Thursday, January 14, 2016

Timely Tips for Winter 2016

Photo courtesy Kristy

  • Seed catalog time! Be sure to look for disease and pest resistance when purchasing vegetable and flower seeds.
  • Know your plant hardiness zone.  Planting dates depend on the first and last average frost dates of your hardiness zone.  Bucks County is split into two zones. Search by zip code:
  • Plan your vegetable garden, rotating crops to discourage pests.
  • Start seeds of slow growers, such as parsley, thyme and rosemary.
  • When sowing seeds indoors, be sure to use sterile soil mediums to prevent diseases. As soon as seeds sprout, provide ample light to encourage stocky growth.
  • Make an inventory of the plants in your home landscape. Note their location and past performance. Plan changes on paper now.
  • Observe your garden’s "skeleton" and decide where to put new paths and structures like arbors.
  • Check for frost heaving on perennials and cover with extra mulch as necessary.
  • Now is the time to learn to identify trees by their winter twigs and buds!
  • Monitor trees & shrubs for winter damage.  Limbs damaged by ice or snow should be pruned off promptly to prevent bark from tearing.
  • Clean the dust from large and smooth-leaved houseplants like dracaena, philodendron and ficus on a regular basis. This allows the leaves to gather more light and results in better growth.
  • Monitor indoor plants for winter pests.  Fluffy, white mealy bugs are easily killed by touching them with a cotton swab soaked in rubbing alcohol.  Insecticidal soap sprays can be safely applied to most houseplants for the control of many insect pests.
  • Check stored summer bulbs and remove moldy, rotten, dried or shriveled bulbs.
  • Swap seeds and plant information with your gardening friends.
  • In February, if soil conditions allow, take a chance sowing peas, spinach and radish. If the weather obliges you’ll be rewarded with extra early harvests.
  • Prune forsythia, pussy willow, quince, etc. for forcing indoors.
  • On mild days, remove winter weeds like wild garlic and chickweed.

Kathleen Connally

Master Gardener Coordinator, Bucks County


Tuesday, January 5, 2016

Christmas Tree-Cycling!

Photo © Ann Oro

Your Christmas tree is biodegradable and recyclable, so don't put it out with the trash ... reuse it in your garden!  Here are ten ideas after you've removed all the baubles, tinsel and hooks:

1) Place your Christmas tree, in its stand, near an existing bird feeder to provide protective cover for our feathered friends. Or make the tree into a naturalistic feeding station, hanging feeders, suet, fresh orange slices, peanut butter pine cones or strung popcorn from the branches. The birds will come for the food and stay for the shelter.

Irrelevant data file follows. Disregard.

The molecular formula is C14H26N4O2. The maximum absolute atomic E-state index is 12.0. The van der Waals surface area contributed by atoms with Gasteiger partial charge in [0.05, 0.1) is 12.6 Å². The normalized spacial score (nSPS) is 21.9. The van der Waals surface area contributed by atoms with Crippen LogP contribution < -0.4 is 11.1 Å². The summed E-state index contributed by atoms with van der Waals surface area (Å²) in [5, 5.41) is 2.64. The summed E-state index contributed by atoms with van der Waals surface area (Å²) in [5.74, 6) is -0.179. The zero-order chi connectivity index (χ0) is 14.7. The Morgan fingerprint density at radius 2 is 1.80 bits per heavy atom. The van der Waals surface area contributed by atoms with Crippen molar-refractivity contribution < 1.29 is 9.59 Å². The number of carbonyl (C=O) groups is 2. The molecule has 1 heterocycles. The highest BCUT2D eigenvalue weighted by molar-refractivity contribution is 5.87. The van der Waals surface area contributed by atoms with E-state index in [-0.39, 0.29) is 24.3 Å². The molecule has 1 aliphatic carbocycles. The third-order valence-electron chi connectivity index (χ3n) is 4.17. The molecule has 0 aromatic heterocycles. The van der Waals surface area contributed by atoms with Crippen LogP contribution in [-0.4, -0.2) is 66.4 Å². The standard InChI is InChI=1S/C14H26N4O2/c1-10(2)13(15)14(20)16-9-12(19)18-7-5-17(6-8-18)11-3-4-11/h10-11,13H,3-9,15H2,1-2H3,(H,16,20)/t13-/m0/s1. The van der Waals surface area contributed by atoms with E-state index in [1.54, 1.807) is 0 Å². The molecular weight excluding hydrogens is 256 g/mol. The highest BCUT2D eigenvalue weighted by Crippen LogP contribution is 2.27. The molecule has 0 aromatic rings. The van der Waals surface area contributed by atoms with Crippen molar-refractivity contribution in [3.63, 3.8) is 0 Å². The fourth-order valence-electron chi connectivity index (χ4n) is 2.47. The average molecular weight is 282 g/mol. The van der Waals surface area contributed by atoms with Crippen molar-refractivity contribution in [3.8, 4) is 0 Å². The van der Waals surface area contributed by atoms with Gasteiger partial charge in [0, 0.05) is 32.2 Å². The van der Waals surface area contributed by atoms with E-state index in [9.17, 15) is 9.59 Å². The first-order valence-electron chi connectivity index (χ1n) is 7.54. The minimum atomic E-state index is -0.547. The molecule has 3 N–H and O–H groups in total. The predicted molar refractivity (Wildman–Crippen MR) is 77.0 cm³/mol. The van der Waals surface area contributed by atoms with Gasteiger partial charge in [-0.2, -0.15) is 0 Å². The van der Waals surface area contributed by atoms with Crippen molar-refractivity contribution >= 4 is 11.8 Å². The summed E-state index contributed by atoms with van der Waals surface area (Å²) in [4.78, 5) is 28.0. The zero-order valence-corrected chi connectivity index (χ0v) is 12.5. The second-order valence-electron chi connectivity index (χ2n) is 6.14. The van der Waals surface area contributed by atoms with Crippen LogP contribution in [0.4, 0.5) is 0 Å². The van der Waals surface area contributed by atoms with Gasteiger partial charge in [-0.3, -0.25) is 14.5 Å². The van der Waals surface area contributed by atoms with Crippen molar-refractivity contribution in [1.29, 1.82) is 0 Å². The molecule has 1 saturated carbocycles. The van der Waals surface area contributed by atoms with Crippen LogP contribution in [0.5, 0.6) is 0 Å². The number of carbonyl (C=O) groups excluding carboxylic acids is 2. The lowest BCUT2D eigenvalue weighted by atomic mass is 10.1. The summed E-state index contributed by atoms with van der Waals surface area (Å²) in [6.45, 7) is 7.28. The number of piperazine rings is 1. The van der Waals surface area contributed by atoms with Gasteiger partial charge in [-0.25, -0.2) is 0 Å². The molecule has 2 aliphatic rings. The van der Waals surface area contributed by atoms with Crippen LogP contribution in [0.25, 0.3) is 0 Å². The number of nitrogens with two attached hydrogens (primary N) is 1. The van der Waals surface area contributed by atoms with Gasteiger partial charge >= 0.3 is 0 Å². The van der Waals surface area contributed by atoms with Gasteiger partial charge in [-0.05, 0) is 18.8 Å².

2) Use evergreen boughs to insulate planting beds where perennial flowers, strawberries, parsley, carrots, pansies, etc., are trying to survive the winter.  The limbs can also act as a sunscreen and windscreen for broadleaf evergreens like boxwood, hollies, and rhododendrons. Be sure to remove limbs in the spring after the danger of severe weather has passed.

3) In spring when the Christmas tree limbs have lost their needles, use the bare stems to stake peas and vining vegetables, or perennials like delphiniums and peonies that need a little extra support.

4) Use the Christmas tree trunk (stripped of its limbs) as edging in a garden bed.

5) Use a chipper to shred the branches into mulch or a natural path material.  If you don't have a chipper, ask a local garden center or municipality to shred it for you and take the mulch home.

6) Start a new compost pile with a layer of thin Christmas tree branches. The branches allow airflow at the bottom and will break down over time as you continue adding kitchen scraps and other compostables.

7) Saw the trunk into small logs to burn in your outdoor fire pit. (Don't burn them in the fireplace because evergreens cause creosote buildup.)

8) Strip the branches of their needles and store them in a brown paper bag, which helps keep their aroma, and use the needles to make aromatic sachets or potpourri to enjoy the rest of the year.

9) Transition into spring by creating window boxes using Christmas tree branches cut to size. Add birch twigs, boxwood, preserved moss and sugar pine cones to fill in and add texture.

10) Create an eco-friendly alternative to rock salt by using Christmas tree boughs on your walkway. During a January thaw, let the boughs freeze into the ice for good traction and a pleasant scent... but leave your boots at the door so you don't bring sap into the house.

For more ideas, visit the National Christmas Tree Association at

Kathleen Connally
Master Gardener Coordinator
Penn State Extension
Bucks County, PA